I have been quietly putting in the running miles for Tunnel Hill 100 in November. As I run, I have a lot of time to think about the enormity of running 100 miles – the training, the race, the external needs, etc. I attempted the 100-mile run in 2021, but ultimately dropped at the 50-mile finish and was allowed to accept the 50-mile finisher award. I was warned as a 100-mile registrant to resist the urge to quit at 50 by many different people but quit I did. I’m not ashamed of it at all, as completing 50 miles is a pretty impressive accomplishment. But as all of the people warning me indicated, I would regret it sooner or later. For me, it was sooner. By the time I had gotten to the hotel, cleaned up, and had some food, I was already regretting it. I felt that I let myself down, my son and my daughter-in-law who had come to pace me, and my wife who was there for support and provide all the dumb things I needed to go 100 miles. They were there and ready to do their jobs, I just didn’t do mine.
Continuing past the 50-mile mark while attempting to hit 100 should have been a no-brainer. I often say that the hardest part of any run is taking the first step, as once you get started you often will finish the job. But I just didn’t take that first step past the halfway point. I spent miles 30 to 49 debating with myself as to whether to drop at 50 0r keep going. I vacillated back and forth many times, but at the time I was worn out, tired and sore and felt that going on would have been rough on me. I guess I was afraid of what was to come and getting the 50-mile finish was a pretty good consolation prize. Until it wasn’t.
I have spent many a training mile thinking about the mistake or mistakes I made last time, but I am reluctant to call them mistakes. I think that making improvements on what happened would be more productive, so I am focusing on the positive and trying to make improvements. Here are some of the things I have been thinking about improving upon.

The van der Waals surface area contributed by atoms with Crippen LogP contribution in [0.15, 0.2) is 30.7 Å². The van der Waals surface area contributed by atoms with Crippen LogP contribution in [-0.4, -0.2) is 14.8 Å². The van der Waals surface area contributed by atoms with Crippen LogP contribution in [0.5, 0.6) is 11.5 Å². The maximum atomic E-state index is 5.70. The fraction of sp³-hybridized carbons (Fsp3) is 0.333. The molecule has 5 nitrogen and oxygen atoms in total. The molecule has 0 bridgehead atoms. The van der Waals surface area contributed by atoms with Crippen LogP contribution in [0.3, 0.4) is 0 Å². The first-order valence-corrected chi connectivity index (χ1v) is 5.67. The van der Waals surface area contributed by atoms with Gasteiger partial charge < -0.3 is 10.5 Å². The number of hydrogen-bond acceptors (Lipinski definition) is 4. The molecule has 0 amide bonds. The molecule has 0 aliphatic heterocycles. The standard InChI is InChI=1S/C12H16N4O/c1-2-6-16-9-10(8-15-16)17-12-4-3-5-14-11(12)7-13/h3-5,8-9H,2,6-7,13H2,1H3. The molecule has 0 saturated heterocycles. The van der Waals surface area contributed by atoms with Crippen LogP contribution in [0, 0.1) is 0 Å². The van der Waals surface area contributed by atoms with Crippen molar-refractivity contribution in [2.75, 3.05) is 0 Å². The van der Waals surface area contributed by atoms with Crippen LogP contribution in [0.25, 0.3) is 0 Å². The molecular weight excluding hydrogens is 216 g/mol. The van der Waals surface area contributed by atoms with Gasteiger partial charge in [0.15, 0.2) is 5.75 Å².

DO THE APPROPRIATE TRAINING – My first attempt at Tunnel Hill in 2021 became a secondary event to Ironman Chattanooga when Covid-19 messed up my plans and put the two races in the same calendar year. Nothing I could do about it, but at the time I chose to make Chatty my priority, and focus my training on the Ironman and hope that it would be enough to get me through the ultramarathon. I’m not totally convinced that the Ironman training I was doing wasn’t enough to get me through 100 miles, but it’s really hard to substitute swimming/biking/running for just long-running. This time I decided to focus my training on just doing the ultra. I haven’t even raced a sprint triathlon or 5K this year, I’m just doing long, slow distance running.
TRAIN THE BRAIN – Ironman can be emboldening, making you believe that “anything is possible” (a motto of theirs), so I thought that if I can finish an Ironman (or now five of them) I can easily get through an ultra. Boy, I underestimated the ultra distance and what it took mentally to get through it. Pushing on was something I wasn’t able to do. How do you get over that mental hurdle? I’m still trying to figure it out, but for now, I keep pushing myself out the door when I need to do so. In marathon training, you typically build to one 20-mile training run before the race. I’ve done several 18-milers and a couple of 20-mile runs so far, with many more to do. I need to get those distances in not only for my legs but for my mind as well. I’m guessing with the miles I run and the time I put into them, my mind will get used to being along for the ride.
Right now it’s summer and it’s been a hot and humid one too. I have to resist the temptation to judge where I will be in November based on where I’m at now. My brain sometimes tells me that I’m going to struggle with this, but it’s all because I’m currently struggling with heat and humidity. Got to get through the plan and get close to race day, then I will know where I stand.